Peer Financial Distress and Individual Leverage

Review of Financial Studies, Forthcoming

71 Pages Posted: 27 Jun 2019 Last revised: 24 Jul 2019

See all articles by Ankit Kalda

Ankit Kalda

Indiana University - Kelley School of Business - Department of Finance

Date Written: May 15, 2019

Abstract

Using health shocks to identify financial distress situations, I document that peer distress leads to a decline in individual leverage and debt on average. Individual leverage declines by 5.7% and remains deflated for at least five years following peer distress. This decline occurs as individuals borrow less on the intensive margin, pay higher fractions of their debt and save more while their income remains unchanged following peer distress. As a result, individuals are less likely to default during the period following peer distress. The heterogeneity in responses highlight the role of changes in beliefs and preferences as the underlying mechanism.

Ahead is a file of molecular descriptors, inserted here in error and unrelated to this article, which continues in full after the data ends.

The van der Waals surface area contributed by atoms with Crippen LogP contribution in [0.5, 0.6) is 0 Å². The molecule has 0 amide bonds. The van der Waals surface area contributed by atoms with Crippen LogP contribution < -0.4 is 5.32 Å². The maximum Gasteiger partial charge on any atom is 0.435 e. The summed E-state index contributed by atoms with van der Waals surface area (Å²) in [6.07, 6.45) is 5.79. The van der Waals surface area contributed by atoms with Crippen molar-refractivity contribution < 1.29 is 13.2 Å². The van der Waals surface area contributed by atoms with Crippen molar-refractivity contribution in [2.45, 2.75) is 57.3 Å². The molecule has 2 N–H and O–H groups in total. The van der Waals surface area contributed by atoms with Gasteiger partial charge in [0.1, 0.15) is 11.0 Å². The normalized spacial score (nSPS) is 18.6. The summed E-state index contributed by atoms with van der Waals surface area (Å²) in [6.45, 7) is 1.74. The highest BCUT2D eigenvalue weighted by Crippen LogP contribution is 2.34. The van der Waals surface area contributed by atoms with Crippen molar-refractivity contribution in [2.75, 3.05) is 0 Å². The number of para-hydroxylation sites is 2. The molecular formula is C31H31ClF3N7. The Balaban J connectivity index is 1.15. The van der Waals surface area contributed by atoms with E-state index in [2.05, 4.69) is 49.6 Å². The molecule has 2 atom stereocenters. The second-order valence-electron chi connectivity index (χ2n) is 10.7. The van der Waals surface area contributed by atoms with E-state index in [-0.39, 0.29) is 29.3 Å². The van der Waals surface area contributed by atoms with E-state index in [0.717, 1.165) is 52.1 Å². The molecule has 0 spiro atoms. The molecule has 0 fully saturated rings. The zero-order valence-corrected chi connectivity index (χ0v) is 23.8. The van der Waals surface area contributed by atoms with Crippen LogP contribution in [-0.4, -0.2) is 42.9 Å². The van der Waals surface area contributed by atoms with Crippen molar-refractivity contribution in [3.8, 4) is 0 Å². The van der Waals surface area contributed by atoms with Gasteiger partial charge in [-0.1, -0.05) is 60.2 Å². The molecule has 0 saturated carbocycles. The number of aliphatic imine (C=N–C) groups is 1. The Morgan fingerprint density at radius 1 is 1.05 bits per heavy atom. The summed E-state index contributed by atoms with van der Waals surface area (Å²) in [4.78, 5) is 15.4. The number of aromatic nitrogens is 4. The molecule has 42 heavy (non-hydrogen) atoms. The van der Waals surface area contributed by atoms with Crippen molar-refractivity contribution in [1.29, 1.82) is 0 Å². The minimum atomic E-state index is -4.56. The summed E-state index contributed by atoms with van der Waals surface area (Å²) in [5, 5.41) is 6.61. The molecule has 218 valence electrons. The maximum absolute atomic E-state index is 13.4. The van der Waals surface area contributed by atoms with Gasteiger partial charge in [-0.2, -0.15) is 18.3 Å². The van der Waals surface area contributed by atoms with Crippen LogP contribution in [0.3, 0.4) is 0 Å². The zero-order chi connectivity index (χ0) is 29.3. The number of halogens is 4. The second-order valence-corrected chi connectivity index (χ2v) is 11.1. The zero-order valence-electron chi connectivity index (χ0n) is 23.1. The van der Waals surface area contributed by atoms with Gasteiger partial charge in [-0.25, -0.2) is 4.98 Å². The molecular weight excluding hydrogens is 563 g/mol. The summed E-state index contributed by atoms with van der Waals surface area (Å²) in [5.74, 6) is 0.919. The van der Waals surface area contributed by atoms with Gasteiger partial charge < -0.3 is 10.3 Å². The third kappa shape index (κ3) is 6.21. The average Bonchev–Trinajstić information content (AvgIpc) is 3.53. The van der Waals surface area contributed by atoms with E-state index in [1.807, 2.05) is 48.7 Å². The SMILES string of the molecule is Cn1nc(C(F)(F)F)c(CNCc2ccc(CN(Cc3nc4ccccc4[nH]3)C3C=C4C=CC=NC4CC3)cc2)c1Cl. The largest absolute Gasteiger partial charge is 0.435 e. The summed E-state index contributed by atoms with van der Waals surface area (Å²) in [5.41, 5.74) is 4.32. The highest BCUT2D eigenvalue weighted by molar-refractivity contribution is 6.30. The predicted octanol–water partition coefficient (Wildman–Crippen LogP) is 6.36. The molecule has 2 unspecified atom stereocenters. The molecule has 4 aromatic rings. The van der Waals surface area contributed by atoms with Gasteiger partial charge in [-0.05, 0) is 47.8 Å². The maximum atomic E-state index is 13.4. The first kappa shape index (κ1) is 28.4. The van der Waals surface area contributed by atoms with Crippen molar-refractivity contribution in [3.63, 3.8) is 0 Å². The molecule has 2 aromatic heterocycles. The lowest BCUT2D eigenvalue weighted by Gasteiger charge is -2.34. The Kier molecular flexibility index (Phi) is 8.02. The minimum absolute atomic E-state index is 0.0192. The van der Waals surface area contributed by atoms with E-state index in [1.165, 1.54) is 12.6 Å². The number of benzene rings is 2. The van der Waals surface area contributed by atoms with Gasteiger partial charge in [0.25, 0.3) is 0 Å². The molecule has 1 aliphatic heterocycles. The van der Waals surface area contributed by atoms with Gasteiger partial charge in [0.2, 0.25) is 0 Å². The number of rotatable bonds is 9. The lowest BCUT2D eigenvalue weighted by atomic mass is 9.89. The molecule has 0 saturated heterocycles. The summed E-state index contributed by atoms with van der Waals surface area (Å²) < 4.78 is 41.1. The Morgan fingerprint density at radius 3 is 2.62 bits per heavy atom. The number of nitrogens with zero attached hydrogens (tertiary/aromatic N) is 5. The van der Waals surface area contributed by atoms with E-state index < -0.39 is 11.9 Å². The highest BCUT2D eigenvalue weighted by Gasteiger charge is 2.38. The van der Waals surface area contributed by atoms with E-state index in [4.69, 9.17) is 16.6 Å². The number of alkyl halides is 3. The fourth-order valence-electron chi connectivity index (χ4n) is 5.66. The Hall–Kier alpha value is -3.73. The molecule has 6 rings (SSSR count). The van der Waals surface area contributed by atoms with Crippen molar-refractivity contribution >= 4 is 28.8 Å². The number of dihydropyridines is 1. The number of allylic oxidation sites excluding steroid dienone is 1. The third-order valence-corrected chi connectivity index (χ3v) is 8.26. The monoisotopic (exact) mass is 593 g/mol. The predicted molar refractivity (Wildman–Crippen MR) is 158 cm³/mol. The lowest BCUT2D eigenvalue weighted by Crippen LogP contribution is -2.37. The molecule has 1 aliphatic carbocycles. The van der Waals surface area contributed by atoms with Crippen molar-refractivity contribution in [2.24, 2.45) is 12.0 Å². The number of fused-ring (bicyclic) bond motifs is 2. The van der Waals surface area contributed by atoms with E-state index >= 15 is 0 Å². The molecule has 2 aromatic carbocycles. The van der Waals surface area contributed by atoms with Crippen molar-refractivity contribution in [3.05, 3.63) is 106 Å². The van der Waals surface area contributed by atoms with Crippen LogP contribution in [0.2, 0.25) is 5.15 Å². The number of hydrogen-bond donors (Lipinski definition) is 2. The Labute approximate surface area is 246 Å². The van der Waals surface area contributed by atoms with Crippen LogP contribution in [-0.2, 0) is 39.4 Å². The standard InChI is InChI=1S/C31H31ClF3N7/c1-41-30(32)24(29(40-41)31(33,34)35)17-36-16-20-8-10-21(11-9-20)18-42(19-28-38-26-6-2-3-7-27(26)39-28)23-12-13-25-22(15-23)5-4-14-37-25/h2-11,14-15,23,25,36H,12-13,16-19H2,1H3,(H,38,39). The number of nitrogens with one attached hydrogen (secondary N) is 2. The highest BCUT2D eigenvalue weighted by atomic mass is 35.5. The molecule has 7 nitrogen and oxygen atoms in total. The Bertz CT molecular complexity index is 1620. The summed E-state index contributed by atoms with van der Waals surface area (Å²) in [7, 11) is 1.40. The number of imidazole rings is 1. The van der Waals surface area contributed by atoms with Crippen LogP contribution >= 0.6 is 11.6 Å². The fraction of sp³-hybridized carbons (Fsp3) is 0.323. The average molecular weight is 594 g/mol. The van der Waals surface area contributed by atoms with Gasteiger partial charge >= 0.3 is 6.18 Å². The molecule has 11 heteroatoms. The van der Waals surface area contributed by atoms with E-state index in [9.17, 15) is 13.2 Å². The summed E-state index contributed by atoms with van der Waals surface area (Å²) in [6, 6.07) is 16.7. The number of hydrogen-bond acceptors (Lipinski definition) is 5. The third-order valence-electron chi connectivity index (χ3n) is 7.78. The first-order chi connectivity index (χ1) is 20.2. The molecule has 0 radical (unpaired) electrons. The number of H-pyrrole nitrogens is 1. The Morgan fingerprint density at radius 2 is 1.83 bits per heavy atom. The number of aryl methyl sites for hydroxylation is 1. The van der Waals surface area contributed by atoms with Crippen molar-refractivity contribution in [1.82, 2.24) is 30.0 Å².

Keywords: Leverage, Borrowing Decisions, Household Debt, Beliefs, Preferences

JEL Classification: D12, D14, D84, H31, R20

Suggested Citation

Kalda, Ankit, Peer Financial Distress and Individual Leverage (May 15, 2019). Review of Financial Studies, Forthcoming . Available at SSRN: https://ssrn.com/abstract=3406906 or http://dx.doi.org/10.2139/ssrn.3406906

Ankit Kalda (Contact Author)

Indiana University - Kelley School of Business - Department of Finance ( email )

1309 E. 10th St.
Bloomington, IN 47405
United States

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